Geomancy, Elemental Lines, and the Saadia Tree

I have talked a little about this, but I want to resume the discussion at a different level. We can look at the individual signs as a map of affinities, yes, but we can also look at the structure of the sign itself as a model of the middle pillar. To do this, though, we need to take a look at the conflict between the rule of three and the geomantic sign.

While it is interesting to note that the trigrams which form the building blocks of the I Ching do not suffer from this problem, the geomantic figures the are employed west of China are quadrigrams, seemingly rooted in an elemental model with four points rather than three. Conveniently, there are three lines that divide the left and right pillars from each other that are also associated with the elements. What is absent here is a fourth line which would, in theory, occupy a place just above or below Malkuth.

The easiest way to resolve this would be to identify each line of the quadrigram with one of the sefirot of the middle pillar (Keter+Tifaret+Yesod+Malkuth=4), but that would violate the apophatic evacuation of the sefirot in a big way, attaching them to the gross elements of the cosmos.

The fourth line is best understood as a record of the distorting fourth that operates along the middle pillar more generally, the dual present of the transcendent and the less than fully real component (hereafter called the ‘negligent’). Given the absence of the earth from the three elemental lines, it is easiest to posit it as the negligent, but easiest is not here necessarily right. Rather, as the fourth, it needs to be perceived as both the transcendent and the negligent.

It is the negligent because it is the most inert aspect of the elemental forces, a residue that can only be reactivated with effort and oriented toward the higher elemental forces that put it in sympathy with the divine. At the same time, though, it is the materiality of the elements themselves, the substance from which they derive their existence. In this way, the earth transcends and encompasses the other elements.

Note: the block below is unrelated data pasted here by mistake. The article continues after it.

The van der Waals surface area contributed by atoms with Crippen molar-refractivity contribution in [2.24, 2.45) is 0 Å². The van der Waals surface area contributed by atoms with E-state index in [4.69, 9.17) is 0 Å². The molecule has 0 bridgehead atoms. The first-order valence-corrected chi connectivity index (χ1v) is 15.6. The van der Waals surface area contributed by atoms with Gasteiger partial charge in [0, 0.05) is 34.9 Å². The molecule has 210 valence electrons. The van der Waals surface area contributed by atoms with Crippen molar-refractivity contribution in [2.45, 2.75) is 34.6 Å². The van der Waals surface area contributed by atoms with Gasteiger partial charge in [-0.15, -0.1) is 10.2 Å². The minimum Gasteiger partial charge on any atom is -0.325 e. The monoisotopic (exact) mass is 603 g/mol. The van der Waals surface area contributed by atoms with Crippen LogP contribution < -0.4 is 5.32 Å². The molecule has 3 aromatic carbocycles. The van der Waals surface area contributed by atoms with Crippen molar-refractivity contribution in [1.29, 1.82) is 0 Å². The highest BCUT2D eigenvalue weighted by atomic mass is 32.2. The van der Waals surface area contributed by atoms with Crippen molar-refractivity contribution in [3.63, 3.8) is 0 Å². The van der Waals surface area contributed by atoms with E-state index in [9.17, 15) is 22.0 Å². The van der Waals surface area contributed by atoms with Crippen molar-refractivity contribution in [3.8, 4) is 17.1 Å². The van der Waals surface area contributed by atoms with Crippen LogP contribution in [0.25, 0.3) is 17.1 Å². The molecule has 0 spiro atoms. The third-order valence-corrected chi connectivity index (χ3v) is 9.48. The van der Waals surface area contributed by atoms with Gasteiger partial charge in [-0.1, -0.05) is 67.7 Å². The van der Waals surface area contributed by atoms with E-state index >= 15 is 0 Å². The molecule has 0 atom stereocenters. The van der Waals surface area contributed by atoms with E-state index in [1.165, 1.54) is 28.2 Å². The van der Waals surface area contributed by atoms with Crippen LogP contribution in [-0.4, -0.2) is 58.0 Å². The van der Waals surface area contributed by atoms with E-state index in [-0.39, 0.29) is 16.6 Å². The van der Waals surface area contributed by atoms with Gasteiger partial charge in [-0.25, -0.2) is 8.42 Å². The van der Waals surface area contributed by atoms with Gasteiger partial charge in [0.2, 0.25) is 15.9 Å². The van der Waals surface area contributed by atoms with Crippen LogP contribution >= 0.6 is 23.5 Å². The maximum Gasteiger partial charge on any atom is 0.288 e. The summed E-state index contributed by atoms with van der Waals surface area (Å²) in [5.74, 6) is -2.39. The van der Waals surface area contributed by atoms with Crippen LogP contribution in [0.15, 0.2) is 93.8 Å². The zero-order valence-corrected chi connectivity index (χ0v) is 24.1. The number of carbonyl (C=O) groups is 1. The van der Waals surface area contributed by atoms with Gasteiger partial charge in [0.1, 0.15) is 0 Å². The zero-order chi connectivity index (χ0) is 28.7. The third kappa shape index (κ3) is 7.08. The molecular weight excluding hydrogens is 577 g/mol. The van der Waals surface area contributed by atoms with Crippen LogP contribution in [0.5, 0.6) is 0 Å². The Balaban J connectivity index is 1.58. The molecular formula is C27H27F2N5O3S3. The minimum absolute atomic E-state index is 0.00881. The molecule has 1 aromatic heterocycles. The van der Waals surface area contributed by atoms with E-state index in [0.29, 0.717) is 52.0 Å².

Identifying the structure of the geomantic sign with the the elemental lines also captures the generative relationship of the elemental lines, of them being the ‘mothers’ from which the other channels are born. Within the model as I understand it, the full geomantic signs have the greatest affinity with the planetary channels. If the elemental dimensions of the geomantic sign reference the elements of the diagram, then what the elemental mothers give birth to are the planets composed of elemental forces.

This suggests that the highest and lowest planetary channels also possess the purest expressions of the geomantic affinities. These affinities manifest at each line of the geomantic figure, representing two dimensions of the elemental forces’ mediation of the sefirot. The highest planetary channel is that of Saturn, with Carcer and Conjunctio as charges. The lowest planetary channel is the Moon, with Via and Populus as charges.

Via represents the active, and Populus the passive, aspect of each element. Carcer represents the emitting, and Conjunctio the fusing, aspect of each element. Each element recieves and modulates potencies from their associated sefirot and emits them back into the sefirot, allowing an indirect communication to take place between them.

In this microcosmic affinity, the single dot is joined to Via and Carcer, as the point at which the elemental channel is emitting material to the sefirot. The double dot, in turn, is joined to Populus and Carcer, as the point at which the elemental channel is receiving and transforming material received from the sefirot. In order to understand any given elemental channel (and its corresponding geomantic line), we need to contemplate both the nature of the element and the two sefirot that it joins.

In comparing the geomantic line to the Saadia chart, we have to think a bit as to whether to preserve the traditional pattern of lines (top to bottom: Fire, Air, Water, Earth). While Earth remains the bottom in all cases, a thorough Saadia alignment would be quite different (top to bottom: Air, Water, Fire, Earth). I’m not sure where I stand on that yet. Meditating on the signs from the Saadia perspective has been useful, but both could be partially preserved by appealing to permutation.

I guess I’ll just see how this shakes out in practice.


One thought on “Geomancy, Elemental Lines, and the Saadia Tree

  1. Pingback: [NB] Shifting Crowns: Geomantic figures (2, 4, 8, 16) and the Saadia Diagram (3, 7, 12) | Disrupt & Repair

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